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Blackhawks put Montador through waiver process

Hawks defenseman Steve Montador works point during Chicago Blackhawks 6-2 wover Buffalo Sabres Wednesday January 18 2012. | Tom Cruze~Sun-Times

Hawks defenseman Steve Montador works the point during the Chicago Blackhawks 6-2 win over the Buffalo Sabres Wednesday January 18, 2012. | Tom Cruze~Sun-Times

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Blackhawks defenseman Steve Montador’s been around the NHL long enough to know he’s not supposed to talk about injuries. He’s supposed to be vague and elusive — upper-body this, lower-body that.

But here he was in the bowels of the Pepsi Center in Denver on Friday, speaking candidly, intensely and emotionally about the depression that set in during his excruciating recovery from a concussion he suffered last February. About his very real fear that he’d never play again.

The excitement of being so close to returning to the game he loves overrode everything else.

“It’s just really hard to put into words the experience, just to be back with the guys,” said Montador, who’s been participating in morning skates and practices for a couple of weeks. “It’s just a real blessing and I’m just filled with gratitude that my recovery’s brought me this far.”

That recovery took another step on Monday when reports surfaced that Montador had been put on waivers by the Hawks, presumably to allow the team to send him to Rockford for a conditioning stint. Given Montador’s concussion history and his hefty contract (he’s in the second year of a four-year, $11-million deal), it’s extremely unlikely that another team will claim him.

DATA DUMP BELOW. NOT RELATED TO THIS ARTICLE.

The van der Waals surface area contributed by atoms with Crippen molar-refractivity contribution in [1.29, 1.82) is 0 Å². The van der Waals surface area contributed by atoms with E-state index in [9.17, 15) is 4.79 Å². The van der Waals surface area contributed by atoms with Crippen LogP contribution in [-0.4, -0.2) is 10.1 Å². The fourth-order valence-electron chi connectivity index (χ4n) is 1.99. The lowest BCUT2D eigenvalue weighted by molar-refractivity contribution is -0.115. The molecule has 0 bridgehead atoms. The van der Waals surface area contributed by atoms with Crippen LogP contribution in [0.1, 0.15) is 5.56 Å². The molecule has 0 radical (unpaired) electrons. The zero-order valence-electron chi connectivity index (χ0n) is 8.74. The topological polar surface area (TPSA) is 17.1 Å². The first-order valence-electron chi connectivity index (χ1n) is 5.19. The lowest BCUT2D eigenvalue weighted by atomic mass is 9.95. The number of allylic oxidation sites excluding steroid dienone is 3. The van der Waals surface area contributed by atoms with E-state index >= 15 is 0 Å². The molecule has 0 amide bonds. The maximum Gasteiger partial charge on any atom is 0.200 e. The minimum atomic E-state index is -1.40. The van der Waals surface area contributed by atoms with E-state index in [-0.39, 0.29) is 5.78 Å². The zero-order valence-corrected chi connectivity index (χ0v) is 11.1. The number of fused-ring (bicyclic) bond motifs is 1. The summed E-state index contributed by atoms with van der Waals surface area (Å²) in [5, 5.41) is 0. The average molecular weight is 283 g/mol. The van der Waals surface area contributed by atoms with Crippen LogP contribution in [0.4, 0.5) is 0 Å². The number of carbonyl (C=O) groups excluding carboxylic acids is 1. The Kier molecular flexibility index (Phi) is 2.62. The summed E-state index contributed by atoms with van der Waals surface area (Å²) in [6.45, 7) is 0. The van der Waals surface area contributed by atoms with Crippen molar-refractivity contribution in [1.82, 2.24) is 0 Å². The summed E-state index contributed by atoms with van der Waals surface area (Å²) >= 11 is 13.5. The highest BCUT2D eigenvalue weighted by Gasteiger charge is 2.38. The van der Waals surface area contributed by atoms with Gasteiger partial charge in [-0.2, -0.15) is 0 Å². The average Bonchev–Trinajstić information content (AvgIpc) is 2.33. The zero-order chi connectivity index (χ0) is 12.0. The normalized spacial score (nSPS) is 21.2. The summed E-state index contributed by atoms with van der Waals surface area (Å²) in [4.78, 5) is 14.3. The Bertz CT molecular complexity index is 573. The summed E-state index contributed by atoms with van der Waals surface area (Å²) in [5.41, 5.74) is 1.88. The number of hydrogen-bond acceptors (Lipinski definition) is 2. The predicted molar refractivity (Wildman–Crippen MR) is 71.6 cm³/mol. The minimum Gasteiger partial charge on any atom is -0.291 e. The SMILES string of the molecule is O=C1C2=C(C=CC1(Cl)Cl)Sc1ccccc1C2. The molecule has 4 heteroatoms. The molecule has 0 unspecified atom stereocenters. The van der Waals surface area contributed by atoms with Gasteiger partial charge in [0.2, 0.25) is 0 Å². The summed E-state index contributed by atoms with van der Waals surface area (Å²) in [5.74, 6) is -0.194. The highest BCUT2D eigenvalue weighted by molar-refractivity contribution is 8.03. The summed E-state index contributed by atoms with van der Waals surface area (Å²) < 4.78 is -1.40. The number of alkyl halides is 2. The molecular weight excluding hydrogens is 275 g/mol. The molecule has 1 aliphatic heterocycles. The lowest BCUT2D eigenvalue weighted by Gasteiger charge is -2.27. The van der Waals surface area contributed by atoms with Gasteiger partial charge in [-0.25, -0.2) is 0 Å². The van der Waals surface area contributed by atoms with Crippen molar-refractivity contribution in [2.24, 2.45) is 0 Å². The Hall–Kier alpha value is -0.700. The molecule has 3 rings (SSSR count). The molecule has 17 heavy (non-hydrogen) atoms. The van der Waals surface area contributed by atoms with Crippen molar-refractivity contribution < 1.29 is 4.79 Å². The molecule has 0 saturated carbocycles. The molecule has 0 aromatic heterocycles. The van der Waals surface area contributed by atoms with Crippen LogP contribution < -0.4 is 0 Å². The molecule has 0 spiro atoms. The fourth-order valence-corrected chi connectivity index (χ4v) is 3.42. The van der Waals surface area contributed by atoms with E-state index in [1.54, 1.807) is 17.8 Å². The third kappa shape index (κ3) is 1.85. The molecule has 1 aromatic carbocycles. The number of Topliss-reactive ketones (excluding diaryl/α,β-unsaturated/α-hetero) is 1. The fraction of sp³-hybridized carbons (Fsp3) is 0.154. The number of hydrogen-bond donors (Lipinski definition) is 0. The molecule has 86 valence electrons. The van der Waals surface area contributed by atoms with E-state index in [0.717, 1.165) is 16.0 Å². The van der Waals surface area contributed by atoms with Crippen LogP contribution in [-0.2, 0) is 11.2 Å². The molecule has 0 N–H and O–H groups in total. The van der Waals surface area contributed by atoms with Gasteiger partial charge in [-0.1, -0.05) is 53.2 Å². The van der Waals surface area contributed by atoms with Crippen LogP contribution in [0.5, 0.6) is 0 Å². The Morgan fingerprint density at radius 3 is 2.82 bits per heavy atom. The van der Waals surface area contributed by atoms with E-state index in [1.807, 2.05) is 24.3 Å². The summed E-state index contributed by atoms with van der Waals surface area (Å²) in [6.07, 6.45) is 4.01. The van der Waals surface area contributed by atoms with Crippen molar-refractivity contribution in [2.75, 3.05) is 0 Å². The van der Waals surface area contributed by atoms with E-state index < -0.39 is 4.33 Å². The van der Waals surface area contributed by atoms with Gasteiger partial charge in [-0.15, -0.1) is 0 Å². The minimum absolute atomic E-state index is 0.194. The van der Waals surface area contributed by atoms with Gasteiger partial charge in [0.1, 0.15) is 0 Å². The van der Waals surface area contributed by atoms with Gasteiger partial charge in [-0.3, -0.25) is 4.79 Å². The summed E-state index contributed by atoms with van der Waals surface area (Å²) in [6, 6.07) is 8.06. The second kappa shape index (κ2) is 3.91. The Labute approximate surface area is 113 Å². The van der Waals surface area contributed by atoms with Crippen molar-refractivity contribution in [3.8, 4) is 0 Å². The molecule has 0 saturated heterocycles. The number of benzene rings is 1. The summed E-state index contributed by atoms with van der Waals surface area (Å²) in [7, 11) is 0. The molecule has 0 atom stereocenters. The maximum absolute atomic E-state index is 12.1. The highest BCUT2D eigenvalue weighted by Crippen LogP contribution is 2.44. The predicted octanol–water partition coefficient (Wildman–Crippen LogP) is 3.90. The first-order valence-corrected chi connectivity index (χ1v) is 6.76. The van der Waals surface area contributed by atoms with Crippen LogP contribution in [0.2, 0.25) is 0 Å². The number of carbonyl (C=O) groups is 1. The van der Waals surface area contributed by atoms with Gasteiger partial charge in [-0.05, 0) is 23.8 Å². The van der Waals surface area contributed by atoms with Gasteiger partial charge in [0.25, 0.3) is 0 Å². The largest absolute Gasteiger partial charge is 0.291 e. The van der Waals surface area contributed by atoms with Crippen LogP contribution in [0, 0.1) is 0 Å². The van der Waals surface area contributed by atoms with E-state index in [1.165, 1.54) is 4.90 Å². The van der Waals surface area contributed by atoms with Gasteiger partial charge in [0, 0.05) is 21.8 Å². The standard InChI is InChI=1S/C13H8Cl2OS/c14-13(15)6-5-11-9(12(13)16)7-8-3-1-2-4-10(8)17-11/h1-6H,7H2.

But by going through the waiver process rather than simply loan him to Rockford for an official conditioning assignment, the Hawks can keep Montador in Rockford for more than 14 days if they so choose.

Given how well offseason additions Michal Rozsival and Sheldon Brookbank have played while splitting time in the No. 6 defenseman role, Montador’s future with the Hawks is murky at best.

Montador said Friday that a stint in Rockford was a possibility, and called it a “logical step.” Given how infrequently the Hawks practice in this compressed season, it’s been tough for Montador to get back into game shape. Rockford could afford him that opportunity, even if he winds up staying there longer than he’d like.

Regardless, Montador is grateful just to be back on the ice, no matter where the ice is. For a while there — he suffered the concussion on Feb. 7 at Colorado, returned for one game on March 27 at New Jersey, and hasn’t played since — he wondered if he might never make it back.

That fear, combined with what Montador said was a physical symptom of his neural transmitters being prevented from connecting and being properly used by his brain, led to depression for the veteran defenseman.

“I know people talk about sports being a microcosm for life and it’s very true that way,” he said. “I can see why people have a hard time with … being taken away from something they love to do. There’s a lot of uncertainty, a lot of fear, a lot of anxiety and depression that come with that. I’ve had a lot of help to work through that, and I feel like I’ve taken the right steps.”

He’s not all the way back yet. He needs to take a few hits, give a few hits, and skate a few long shifts to know he’s ready again. Of course, if Quenneville called on him to play on any given night, Montador said his response would be, “[Hell], yeah,” but he knows his journey back is not yet complete — mentally or physically.

Montador described the last 13 months as a roller coaster, full of steady climbs and precipitous drops. Now, he’s likely headed back down to the minors, but considering where he was just a few months ago, that could be a step up, too.

“That’s why I see this as such a blessing. It’s like a second chance,” he said. “I just realized how much I missed it, how much I would’ve missed it. I’m not fully back yet, but I’m just happy to be here in the moment.”



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